Aronian Wins Grenke Chess With Round To Spare

Aronian Wins Grenke Chess With Round To Spare

| 20 | Chess Event Coverage

With a fourth win in a row Levon Aronian, reached a 5/6 score today, winning the Grenke Chess Classic with a round to spare since the other games ended in draws.

Tournament victory for Levon Aronian. | Image courtesy Grenke Chess Classic.

"This guy didn't look at a chessboard for two months, and as a result he got his inspiration back," tweeted chess photographer David Llada today. Llada, who lives in San Sebastian, is a good friend of Aronian, who bought a house in that city a few years ago.

Aronian's last tournament was in Sharjah in February, where he finished on a very disappointing 4/9—a horrible start of his 2017 FIDE Grand Prix series. It's understandable that the Armenian player decided to focus on other joys of life after that, and look what it brought him: excellent form, and early tournament victory.

An interview with Levon Aronian by Eric van Reem.

Today he got an early grip on the position against Hou Yifan, but "my opponent defended very well," Aronian credited his opponent. He had a typical explanation for his trade on move 31, vintage Aronian:

"I was sure that it should be winning. It's best just to cash in and play quickly. Svidler's strategy. Make a decision but do it quickly."

Asked how he knows when to cash in, Aronian said: "It doesn't matter, as long as it's quick. If there are decisions then normally you regret. But if you do it quick, you didn't see any other opportunities for you."


For the second time this tournament, Magnus Carlsen managed to draw everyone's attention to his appearance. This time it was not his glasses, but his hairdo.

He had grown it quite long already, and today there was styling at all. It was so messy and wild, that it became the topic of the day on Twitter.

Carlsen himself explained it as follows: "I went to the spa yesterday. This water really f**** up your hair. I discovered now that this is the problem with having a lot of hair. If you don't do anything about it, it looks ridiculous."

But fashionistas need not to worry too much, as he added: "I have a plan. It's going to be revealed in due time."

After scoring his first win yesterday, he played his fifth draw today, with Arkadij Naditisch, who played a system Baadur Jobava likes to play as well. And, as Aronian pointed out today, there was even a similarity with an old Capablanca game.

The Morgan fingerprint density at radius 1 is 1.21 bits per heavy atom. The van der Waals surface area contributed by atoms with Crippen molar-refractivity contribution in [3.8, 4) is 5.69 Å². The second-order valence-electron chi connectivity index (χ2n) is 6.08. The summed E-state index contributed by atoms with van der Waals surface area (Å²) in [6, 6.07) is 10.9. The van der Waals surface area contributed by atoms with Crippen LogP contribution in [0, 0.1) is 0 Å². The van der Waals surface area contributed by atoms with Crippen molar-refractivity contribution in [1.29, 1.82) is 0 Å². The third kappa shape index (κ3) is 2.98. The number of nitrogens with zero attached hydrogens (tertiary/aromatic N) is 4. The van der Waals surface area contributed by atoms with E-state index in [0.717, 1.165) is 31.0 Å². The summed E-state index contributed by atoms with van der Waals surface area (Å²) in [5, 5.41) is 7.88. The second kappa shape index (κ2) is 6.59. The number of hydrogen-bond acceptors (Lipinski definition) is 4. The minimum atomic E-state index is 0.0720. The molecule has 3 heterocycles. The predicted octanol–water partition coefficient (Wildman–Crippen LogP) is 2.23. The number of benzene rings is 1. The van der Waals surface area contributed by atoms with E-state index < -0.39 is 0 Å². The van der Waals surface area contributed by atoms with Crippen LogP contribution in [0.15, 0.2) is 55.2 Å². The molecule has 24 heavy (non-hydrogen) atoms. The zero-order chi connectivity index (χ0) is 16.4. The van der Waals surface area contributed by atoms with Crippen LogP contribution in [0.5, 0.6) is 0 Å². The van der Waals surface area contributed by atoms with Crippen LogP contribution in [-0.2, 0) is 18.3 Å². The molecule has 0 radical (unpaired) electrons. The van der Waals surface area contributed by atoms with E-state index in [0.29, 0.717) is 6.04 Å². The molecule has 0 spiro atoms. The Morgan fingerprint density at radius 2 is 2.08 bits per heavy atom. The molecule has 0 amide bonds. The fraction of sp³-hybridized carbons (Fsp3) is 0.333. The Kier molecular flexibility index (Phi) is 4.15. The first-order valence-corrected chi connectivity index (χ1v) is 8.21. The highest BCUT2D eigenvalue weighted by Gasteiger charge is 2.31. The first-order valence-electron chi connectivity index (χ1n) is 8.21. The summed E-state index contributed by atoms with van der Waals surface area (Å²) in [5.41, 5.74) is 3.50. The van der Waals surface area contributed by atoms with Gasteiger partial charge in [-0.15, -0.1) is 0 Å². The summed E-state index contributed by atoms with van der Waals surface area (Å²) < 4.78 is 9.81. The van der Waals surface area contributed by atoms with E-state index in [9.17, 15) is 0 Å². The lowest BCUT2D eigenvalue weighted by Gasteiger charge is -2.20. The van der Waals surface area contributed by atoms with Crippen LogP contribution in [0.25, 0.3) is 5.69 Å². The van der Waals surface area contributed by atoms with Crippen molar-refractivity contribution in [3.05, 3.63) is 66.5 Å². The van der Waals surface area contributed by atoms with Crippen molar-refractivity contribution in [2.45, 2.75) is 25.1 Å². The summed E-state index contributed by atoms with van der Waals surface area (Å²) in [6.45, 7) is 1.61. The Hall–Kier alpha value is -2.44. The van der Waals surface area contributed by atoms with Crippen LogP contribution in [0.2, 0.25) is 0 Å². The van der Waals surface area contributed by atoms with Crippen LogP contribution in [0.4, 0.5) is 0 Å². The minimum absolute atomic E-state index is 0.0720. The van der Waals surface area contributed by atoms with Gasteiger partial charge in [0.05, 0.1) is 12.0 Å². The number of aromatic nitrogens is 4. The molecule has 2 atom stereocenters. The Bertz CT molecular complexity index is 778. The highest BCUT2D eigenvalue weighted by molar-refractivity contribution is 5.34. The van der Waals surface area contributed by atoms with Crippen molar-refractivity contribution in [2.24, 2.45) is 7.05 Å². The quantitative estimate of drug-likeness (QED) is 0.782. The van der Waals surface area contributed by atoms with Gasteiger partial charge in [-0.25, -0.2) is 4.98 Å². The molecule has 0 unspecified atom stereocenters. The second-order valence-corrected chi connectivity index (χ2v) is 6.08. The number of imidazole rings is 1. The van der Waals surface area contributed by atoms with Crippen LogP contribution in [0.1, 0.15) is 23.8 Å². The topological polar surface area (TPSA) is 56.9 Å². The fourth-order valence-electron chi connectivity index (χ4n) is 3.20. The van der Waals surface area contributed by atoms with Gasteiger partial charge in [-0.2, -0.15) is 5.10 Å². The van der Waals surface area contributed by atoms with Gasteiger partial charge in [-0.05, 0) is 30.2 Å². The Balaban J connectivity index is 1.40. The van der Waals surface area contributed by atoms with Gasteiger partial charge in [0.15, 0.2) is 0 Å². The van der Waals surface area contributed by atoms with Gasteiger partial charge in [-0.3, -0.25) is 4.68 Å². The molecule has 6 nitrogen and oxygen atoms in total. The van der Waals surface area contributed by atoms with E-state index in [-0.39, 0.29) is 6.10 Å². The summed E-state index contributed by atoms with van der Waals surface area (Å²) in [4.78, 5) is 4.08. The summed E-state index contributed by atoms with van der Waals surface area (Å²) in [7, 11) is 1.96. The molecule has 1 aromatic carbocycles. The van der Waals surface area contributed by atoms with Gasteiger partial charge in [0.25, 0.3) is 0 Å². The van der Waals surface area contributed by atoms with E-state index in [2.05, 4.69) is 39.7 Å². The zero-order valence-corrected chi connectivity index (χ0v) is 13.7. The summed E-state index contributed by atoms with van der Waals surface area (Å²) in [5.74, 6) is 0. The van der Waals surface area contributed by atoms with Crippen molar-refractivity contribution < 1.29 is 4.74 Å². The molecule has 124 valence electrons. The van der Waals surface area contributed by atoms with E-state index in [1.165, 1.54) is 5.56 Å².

At the end of the day, Fabiano Caruana failed to beat Matthias Bluebaum, and so Aronian's tournament victory was there. Bluebaum got a slightly worse position as White in a Queen's Gambit Accepted and then lost a pawn, but managed to avoid other pitfalls.


The longest game of the day finished with a RN-R ending. | Photo: Georgios Souleidis.

The game between Maxime Vachier-Lagrave and Georg Meier was merely interesting from a theoretical point of view. In his favorite Rubinstein French, Meier got the chance to play an excellent novelty.
"The moment I realized, in kind of my chess analysis at home, that Bc5 is very strong, I was sure I would be able to use it against some very strong player, because it looks very counter-intuitive to move the bishop that is developed once again while my queenside is still sleeping," Meier said. 

Why did nobody else play 12...Bc5 before? Because it's far from first choice of the computer. This is when you "hit something precious," as Meier called it.

An interview by Eric van Reem with Georg Meier, who reveals that in a month from now he has to deliver his master thesis in economics, but that he couldn't say no to a tournament invitation like this!

2017 Grenke Chess Classic | Round 6 Standings

# Fed Name Rtg Perf 1 2 3 4 5 6 7 8 Pts SB
1 Aronian,Levon 2774 2987 ½ 1 1 1 ½ 1 5.0/6
2 Carlsen,Magnus 2838 2758 ½ ½ ½ ½ 1 ½ 3.5/6 9.50
3 Caruana,Fabiano 2817 2767 ½ 0 ½ 1 1 ½ 3.5/6 8.50
4 Hou,Yifan 2649 2747 0 ½ 1 0 1 ½ 3.0/6 7.50
5 Vachier-Lagrave,Maxime 2803 2700 0 ½ 1 0 ½ 1 3.0/6 7.00
6 Naiditsch,Arkadij 2702 2747 0 ½ 0 1 ½ 1 3.0/6 7.00
7 Meier,Georg 2621 2573 ½ 0 0 0 ½ ½ 1.5/6 5.50
8 Bluebaum,Matthias 2634 2573 0 ½ ½ ½ 0 0 1.5/6 5.00

The Grenke Classic is an eight-player single round robin. The time control is 100 minutes for 40 moves, then 50 minutes for 20 moves and 15 minutes to finish the game with a 30-second increment from move one. Draw offers before move 40 are not allowed.

Games from TWIC.

Here's a highlight video of the sixth round by the organizers:

Previous reports

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